Month: December 2017

50 businesses later: What we learned

Every week since January, I’ve crisscrossed Erie County, visiting different businesses – manufacturers, offices, farms and more.

My goal was to determine what is good about doing business in Erie County, as well as what is challenging about doing business here. The answers to the first question can help us as we look to capitalize on our assets and entice new businesses to move here. And knowing the second means we can better help current businesses succeed.

As each week passed, several trends emerged – patterns that transcend industry.

For example, most of the 50 businesses I visited are family-run, and many have been in the same family for generations – some for more than a century.

But no matter whether old or new, many of the businesses started with an entrepreneurial vision. That’s the kind of spirit that helped build Erie County into a manufacturing powerhouse in decades past, and it’s just the kind of attitude that county government and others are fostering as we look to shore up our economy with solid, family-sustaining jobs.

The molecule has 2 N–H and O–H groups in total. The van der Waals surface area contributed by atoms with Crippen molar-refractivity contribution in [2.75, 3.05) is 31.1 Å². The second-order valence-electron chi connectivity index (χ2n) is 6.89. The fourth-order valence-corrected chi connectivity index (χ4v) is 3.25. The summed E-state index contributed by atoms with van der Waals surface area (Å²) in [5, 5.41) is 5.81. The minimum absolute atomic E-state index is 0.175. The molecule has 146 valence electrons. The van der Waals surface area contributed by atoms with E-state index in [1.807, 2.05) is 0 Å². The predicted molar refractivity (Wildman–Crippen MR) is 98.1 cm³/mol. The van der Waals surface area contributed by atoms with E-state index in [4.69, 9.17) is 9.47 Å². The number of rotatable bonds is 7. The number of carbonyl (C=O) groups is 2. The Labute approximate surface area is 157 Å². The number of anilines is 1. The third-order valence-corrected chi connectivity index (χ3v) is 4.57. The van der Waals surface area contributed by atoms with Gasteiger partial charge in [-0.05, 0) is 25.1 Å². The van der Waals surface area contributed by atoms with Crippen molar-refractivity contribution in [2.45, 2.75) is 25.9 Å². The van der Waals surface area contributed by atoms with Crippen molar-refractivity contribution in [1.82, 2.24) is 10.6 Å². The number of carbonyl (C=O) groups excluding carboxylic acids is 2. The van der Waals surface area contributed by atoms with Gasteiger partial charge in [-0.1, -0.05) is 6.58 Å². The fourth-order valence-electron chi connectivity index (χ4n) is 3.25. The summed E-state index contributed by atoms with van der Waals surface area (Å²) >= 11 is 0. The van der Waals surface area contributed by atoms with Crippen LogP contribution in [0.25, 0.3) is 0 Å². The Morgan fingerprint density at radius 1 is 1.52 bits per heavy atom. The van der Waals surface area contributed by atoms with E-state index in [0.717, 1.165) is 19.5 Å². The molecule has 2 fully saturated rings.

Speaking of jobs, there was a surprise tucked away in many of these businesses. Quietly, and without making headlines, many of these businesses were growing. Some had added employees over the past year or so, and others envisioned doing so over the course of the next several months. Some were even expanding their physical buildings, or looking for new locations in Erie County that offer more space.

Overall, I am impressed not just by the depth of skill that is evident in our Erie County businesses, but by the breadth of those businesses themselves. In Erie County, we can create tiny, intricate parts and huge, hulking equipment – and everything in between. We have innovative technology, skilled artisans and savvy entrepreneurs.

As we work to strengthen our economy, we do so knowing that these businesses – and the talented workers they employ – remain a source of pride for our community, and the bedrock of Erie County.

Why Erie County: Answers varied when I asked about what’s good about doing business in Erie County. An overwhelming number of businesses said the low cost of living, compared with other cities, makes Erie County a desirable place to do business. Others pointed out that while we have a small-town feel, we are able to pair it with big-city amenities like entertainment, shopping, arts, sports teams and more.